In December 1972, astronaut Eugene Cernan became the last person to do which of the following?
And the answer: walk on the moon.
Gene Cernan holds the distinction of being the second American to walk in space and, as a crew member of Apollo 17, he was also the last human to leave footprints on the lunar surface. Historians suggest that the end of the Cold War put an end to the urgency of moon exploration.
Just eight years after President John F. Kennedy announced the ambitious goal of reaching the moon, and just 12 years after the commencement of the Space Age, two sets of footprints made contact with the moon. The latter, Eugene Cernan, brought with him a history that still stands today. Thanks to Apollo 17, Americans now boast several new records for human space flight, including the longest lunar landing flight (301 hours, 51 minutes), the longest lunar surface extravehicular activities (22 hours, 6 minutes), largest lunar sample return (nearly 249 pounds), and longest time in lunar orbit (147 hours, 48 minutes).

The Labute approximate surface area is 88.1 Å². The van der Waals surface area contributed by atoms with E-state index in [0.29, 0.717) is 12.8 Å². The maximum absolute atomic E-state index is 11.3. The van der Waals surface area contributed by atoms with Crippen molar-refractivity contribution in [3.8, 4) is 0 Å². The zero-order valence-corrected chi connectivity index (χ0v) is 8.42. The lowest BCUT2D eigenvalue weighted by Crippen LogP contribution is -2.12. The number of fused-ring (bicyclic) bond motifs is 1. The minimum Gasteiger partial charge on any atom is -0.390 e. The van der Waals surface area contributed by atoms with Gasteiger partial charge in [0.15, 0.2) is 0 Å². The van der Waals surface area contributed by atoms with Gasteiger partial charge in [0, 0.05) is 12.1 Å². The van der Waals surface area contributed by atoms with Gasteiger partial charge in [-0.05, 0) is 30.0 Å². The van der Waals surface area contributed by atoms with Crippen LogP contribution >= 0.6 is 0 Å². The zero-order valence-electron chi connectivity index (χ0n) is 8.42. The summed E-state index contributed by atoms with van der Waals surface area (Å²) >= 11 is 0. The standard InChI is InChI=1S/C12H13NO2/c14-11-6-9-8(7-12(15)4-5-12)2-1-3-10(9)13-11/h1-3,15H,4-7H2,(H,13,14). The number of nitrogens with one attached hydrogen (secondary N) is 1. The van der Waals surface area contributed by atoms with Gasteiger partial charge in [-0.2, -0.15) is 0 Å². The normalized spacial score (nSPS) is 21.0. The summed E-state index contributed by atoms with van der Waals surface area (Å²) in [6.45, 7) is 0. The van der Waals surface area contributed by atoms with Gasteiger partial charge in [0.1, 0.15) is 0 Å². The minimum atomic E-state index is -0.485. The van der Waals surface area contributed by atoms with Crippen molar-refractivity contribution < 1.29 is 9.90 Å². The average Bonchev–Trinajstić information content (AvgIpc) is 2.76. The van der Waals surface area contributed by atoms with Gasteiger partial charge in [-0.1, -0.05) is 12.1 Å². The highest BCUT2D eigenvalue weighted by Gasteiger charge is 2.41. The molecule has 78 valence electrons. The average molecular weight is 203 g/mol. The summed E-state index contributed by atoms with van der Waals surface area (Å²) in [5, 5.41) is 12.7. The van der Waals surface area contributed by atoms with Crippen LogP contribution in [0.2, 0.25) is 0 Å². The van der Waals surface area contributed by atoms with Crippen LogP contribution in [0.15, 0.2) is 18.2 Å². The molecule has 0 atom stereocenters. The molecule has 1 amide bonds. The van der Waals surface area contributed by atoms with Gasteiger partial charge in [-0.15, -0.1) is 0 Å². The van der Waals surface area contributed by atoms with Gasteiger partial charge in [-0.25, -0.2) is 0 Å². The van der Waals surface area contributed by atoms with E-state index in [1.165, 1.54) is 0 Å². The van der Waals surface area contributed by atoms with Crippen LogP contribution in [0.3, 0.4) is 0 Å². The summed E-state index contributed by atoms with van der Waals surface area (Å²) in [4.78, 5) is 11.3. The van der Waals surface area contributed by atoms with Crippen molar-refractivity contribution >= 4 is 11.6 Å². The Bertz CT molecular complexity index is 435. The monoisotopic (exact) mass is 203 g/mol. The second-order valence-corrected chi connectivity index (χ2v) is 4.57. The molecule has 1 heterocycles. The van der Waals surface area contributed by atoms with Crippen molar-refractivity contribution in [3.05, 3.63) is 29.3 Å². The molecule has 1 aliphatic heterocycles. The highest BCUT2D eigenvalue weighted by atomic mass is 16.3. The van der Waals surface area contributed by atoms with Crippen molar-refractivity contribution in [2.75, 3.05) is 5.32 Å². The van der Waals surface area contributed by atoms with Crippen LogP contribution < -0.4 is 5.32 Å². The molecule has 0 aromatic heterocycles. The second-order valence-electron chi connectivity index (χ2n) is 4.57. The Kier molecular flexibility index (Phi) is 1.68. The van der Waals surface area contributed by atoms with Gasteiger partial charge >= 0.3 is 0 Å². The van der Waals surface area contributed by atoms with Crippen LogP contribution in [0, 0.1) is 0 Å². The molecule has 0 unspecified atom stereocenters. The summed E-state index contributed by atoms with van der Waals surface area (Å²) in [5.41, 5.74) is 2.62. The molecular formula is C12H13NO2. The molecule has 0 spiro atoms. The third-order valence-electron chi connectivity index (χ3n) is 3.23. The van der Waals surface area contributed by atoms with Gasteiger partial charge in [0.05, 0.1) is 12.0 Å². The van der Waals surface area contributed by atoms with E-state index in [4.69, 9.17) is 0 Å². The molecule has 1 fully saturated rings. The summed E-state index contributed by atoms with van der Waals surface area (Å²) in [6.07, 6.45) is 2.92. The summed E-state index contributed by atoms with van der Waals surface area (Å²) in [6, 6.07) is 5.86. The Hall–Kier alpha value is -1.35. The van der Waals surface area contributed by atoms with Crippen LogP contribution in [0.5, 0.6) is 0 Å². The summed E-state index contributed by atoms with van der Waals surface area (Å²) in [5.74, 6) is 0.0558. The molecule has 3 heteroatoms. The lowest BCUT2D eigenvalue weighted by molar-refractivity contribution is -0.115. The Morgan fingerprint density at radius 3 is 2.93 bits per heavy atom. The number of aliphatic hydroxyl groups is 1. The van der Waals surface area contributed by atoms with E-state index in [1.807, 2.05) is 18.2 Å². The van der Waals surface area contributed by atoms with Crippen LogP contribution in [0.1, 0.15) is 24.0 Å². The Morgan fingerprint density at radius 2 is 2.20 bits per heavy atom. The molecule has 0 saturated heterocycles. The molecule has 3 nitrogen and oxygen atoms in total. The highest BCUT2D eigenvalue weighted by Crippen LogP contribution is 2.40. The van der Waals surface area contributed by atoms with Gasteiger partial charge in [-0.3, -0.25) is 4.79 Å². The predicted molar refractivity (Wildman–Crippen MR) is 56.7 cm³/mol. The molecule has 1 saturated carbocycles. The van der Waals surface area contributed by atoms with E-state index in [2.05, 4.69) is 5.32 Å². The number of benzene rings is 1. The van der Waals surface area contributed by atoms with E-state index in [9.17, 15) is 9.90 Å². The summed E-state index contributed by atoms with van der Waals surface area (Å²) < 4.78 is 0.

At the conclusion of Cernan's trip to the moon, America had sunk around $25.8 billion into the Apollo missions. Though the achievements were immense and felt widely in the morale of the nation, the lessening pressure from the Cold War began to sap the inspiration to go to space. In many ways, the space race's politics formed the backbone of its success, and without the driving force of competition, the herculean effort became one that marked the 1960s alone.
However, recent pledges by the United States government indicate a drive to return. With industries such as Space X working with NASA, operations are underway to achieve the goal of lunar travel by 2024. The project Artemis marks intentions to create an ongoing presence on the surface of the moon. Read more about the project here.
Did you know?
Inflight, the Apollo 17 crew took one of the most iconic photographs in space-program history, the full view of the Earth dubbed "The Blue Marble." See it below.